An indefatigable screenwriter, Kalaignar wrote the dialogues for 40 movies, which spoke of widow remarriage, self-respect marriages and abolition of untouchability.

Kalaignar the poet How movie dialogues penned by Karunanidhi changed TN polity YouTube Screen Grab
news Karunanidhi Tuesday, August 07, 2018 - 21:43

There is this inimitable scene in Sivaji (2007) where Rajinikanth tells villain Suman over phone that he is speaking to the hero of Parasakthi (Parasakthi hero da!). The sequence sent fans into a tizzy for more than one reason; and not just because it was uttered by Rajinikanth.

A good half century after it was released, Parasakthi (1952), one of the finest films ever produced in Tamil, could still evoke such strong emotions in viewers. This speaks volumes not just about its lead actor – Sivaji Ganesan – who went on to dish out more such memorable performances. It also speaks about Muthuvel Karunanidhi – its indefatigable scriptwriter – and who, in a sense, was also the hero of the film.

With his immensely powerful, rationalist dialogues, delivered to a T by the debutant Sivaji Ganesan, Karunanidhi owned the film as much as the former did.

Karunanidhi was in his twenties when he began working in Tamil films. He debuted as scriptwriter in Rajakumari (1947) – the movie that would launch the iconic MG Ramachandran as hero. Before Rajakumari, MGR had done a slew of insignificant films. Interestingly, the two greatest stars of our times – MGR and Sivaji Ganesan – were launched by Karunanidhi’s pen. Of the 40 Tamil films that Karunanidhi wrote, Sivaji starred in 9 and MGR in 8.

Parasakthi achieved a cult status that remains unparalleled till date. The film fuelled a new political imagination and played a decisive role in the growth of the Dravidian movement in Tamil Nadu. Karunanidhi used Parasakthi to propagate the ideals of the Dravidian movement and penned dialogues that questioned the rationale behind belief and caste hegemonies.

More recently, DMK working president, and Karunanidhi’s son, MK Stalin quoted a celebrated dialogue from Parasakthi in the State Assembly to drive home a point about the DMK’s principles of atheism.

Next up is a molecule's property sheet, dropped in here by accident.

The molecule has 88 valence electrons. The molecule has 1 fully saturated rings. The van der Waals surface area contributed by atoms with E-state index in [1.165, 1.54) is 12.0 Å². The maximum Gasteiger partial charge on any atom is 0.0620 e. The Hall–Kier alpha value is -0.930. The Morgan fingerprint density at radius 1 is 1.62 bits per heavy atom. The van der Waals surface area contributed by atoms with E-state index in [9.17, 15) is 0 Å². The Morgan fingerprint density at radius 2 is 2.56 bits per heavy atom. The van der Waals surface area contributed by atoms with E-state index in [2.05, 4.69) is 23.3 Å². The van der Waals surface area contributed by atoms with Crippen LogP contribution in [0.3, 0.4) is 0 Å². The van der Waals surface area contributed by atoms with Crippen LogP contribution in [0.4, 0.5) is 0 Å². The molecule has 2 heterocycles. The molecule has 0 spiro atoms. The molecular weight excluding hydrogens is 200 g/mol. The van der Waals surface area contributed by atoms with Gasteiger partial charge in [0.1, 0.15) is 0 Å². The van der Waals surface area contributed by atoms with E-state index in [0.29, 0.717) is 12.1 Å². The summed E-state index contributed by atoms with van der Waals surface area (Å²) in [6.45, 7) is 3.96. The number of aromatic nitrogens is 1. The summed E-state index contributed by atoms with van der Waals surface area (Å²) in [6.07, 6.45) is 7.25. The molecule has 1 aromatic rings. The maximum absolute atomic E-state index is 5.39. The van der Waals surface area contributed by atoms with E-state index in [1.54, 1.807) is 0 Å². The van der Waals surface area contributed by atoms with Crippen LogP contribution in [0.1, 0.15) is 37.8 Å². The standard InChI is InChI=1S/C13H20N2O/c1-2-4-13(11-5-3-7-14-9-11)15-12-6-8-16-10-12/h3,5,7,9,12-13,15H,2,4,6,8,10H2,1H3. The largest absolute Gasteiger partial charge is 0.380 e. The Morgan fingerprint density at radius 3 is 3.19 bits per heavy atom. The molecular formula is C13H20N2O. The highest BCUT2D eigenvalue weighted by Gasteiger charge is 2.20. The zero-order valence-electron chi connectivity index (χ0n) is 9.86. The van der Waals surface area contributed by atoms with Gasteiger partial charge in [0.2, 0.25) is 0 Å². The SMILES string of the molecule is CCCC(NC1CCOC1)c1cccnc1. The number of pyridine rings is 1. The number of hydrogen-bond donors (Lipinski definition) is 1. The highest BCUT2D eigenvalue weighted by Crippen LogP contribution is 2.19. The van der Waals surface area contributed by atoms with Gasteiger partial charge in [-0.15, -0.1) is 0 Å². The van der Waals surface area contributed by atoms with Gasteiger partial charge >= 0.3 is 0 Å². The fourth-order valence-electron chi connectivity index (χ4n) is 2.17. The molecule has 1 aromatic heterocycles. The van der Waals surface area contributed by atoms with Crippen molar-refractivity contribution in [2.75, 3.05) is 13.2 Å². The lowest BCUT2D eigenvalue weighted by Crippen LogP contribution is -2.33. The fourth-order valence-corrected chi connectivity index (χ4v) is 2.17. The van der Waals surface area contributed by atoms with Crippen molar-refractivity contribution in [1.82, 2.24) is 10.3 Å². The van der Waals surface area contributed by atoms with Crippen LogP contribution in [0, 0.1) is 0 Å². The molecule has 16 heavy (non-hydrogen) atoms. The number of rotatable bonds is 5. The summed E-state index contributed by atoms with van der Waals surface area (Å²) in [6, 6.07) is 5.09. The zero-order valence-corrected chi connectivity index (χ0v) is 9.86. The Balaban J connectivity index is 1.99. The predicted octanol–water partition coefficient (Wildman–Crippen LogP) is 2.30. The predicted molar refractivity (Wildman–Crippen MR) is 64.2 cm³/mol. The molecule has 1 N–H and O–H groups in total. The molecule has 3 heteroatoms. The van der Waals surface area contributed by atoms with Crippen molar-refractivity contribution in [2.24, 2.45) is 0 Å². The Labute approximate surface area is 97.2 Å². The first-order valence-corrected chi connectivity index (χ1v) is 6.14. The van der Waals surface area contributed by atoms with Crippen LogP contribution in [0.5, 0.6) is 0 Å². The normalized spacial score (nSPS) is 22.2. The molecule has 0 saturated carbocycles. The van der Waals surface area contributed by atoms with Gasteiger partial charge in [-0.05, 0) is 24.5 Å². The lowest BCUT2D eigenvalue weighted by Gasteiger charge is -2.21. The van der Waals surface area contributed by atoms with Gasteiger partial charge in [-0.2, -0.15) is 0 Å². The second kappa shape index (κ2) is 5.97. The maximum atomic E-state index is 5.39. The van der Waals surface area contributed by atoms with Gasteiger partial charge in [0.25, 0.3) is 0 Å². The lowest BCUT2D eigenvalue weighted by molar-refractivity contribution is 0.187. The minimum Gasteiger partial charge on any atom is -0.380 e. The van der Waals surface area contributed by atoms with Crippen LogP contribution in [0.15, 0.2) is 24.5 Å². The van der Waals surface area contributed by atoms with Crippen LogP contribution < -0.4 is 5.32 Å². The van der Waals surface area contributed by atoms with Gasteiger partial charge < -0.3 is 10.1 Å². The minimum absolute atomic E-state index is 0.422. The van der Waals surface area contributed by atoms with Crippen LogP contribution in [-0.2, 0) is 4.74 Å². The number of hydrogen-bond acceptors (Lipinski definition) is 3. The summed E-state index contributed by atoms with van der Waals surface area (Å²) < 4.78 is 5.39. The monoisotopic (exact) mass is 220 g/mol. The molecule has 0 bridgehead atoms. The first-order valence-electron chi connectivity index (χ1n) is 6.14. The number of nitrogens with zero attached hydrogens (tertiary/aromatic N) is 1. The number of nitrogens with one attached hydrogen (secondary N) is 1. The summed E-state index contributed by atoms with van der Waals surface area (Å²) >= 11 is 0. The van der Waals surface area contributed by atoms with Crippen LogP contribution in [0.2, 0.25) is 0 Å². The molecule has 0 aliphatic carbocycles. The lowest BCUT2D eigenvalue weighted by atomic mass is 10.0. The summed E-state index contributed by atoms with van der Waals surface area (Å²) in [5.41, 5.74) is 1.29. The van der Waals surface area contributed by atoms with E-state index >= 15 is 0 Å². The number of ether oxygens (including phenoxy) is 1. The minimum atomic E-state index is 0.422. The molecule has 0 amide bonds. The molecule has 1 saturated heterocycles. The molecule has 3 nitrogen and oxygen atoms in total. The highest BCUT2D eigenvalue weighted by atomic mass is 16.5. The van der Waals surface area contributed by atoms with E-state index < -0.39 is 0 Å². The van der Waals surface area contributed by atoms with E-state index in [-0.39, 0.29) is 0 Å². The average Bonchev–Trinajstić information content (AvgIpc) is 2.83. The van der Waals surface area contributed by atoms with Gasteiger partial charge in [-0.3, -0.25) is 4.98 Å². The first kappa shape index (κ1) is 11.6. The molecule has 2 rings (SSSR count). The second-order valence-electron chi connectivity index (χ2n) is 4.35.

Karunanidhi’s attempt to use cinema as a vehicle to propagate Dravidian ideals didn’t stop with Parasakthi. In other films like Panam and Thangaratnam, Karunanidhi had messages like widow remarriage, self-respect marriages, abolition of untouchability, etc.

In film after film, Karunanidhi wrote stinging, politically loaded dialogues that conveyed very strong messages. Even while handling mythology like Silapathikaram in the movie Poompuhar (1964), Karunanidhi had protagonist Vijaya Kumari (playing Kannagi) deliver powerful dialogues in lengthy sequences.  The sequence where she points to the rubies scattered on the floor and calls it the ‘bloody teardrops of Dharma’ perhaps best illustrates Karunanidhi’s keen political acumen.

Writing had always remained his first love. For someone who wrote over 2 lakh pages in all his life, for someone who wrote perhaps the longest of serials Udanpirappe (To my Brethren – a letter that was serialised in Murasoli), writing was something he perhaps couldn’t live without. Whatever be the demands of his daily life, Karunanidhi continued to write. It didn’t matter that sometimes he was the Chief Minister of state, write, he would.

In 1989, when he was the Chief Minister, Karunanidhi penned the screenplay for Niyaya Tharasu, which had actress Radha play the role of a protagonist who put her social thinking above everything else in life. In Paasa Paravaigal, again scripted by Karunanidhi, actors Radhika and Lakshmi play lawyers pitted against each other over the death of the former’s husband (played by Mohan). Radhika blames her brother Sivakumar, Lakshmi’s husband, for her husband’s death. The film features some intense sequences and fiery dialogues.

Karunanidhi’s later years in power too saw him writing some movies, including Pen Singam (2010), Ilaignan (2011) and Ponnar Sankar (2011). Until recently, he had penned the script of Ramanujar – a serial on the saint for Kalaignar TV. The tag line called Ramanujar a saint who created a revolution within religion.

Karunanidhi’s career as a writer is as long and almost as successful as his career in politics. Considering the phenomenal influence Tamil cinema has had on its politics, Karunanidhi perhaps didn’t mind riding both horses at once and he managed to pull it off with remarkable élan.

Among the many adjectives that would now define his long and illustrious life, he would also be remembered as Parasakthi’s brilliant hero who used cinema to change the course of Tamil polity.

Read: The Kallakudi agitation: When Karunanidhi became a household name in Tamil Nadu

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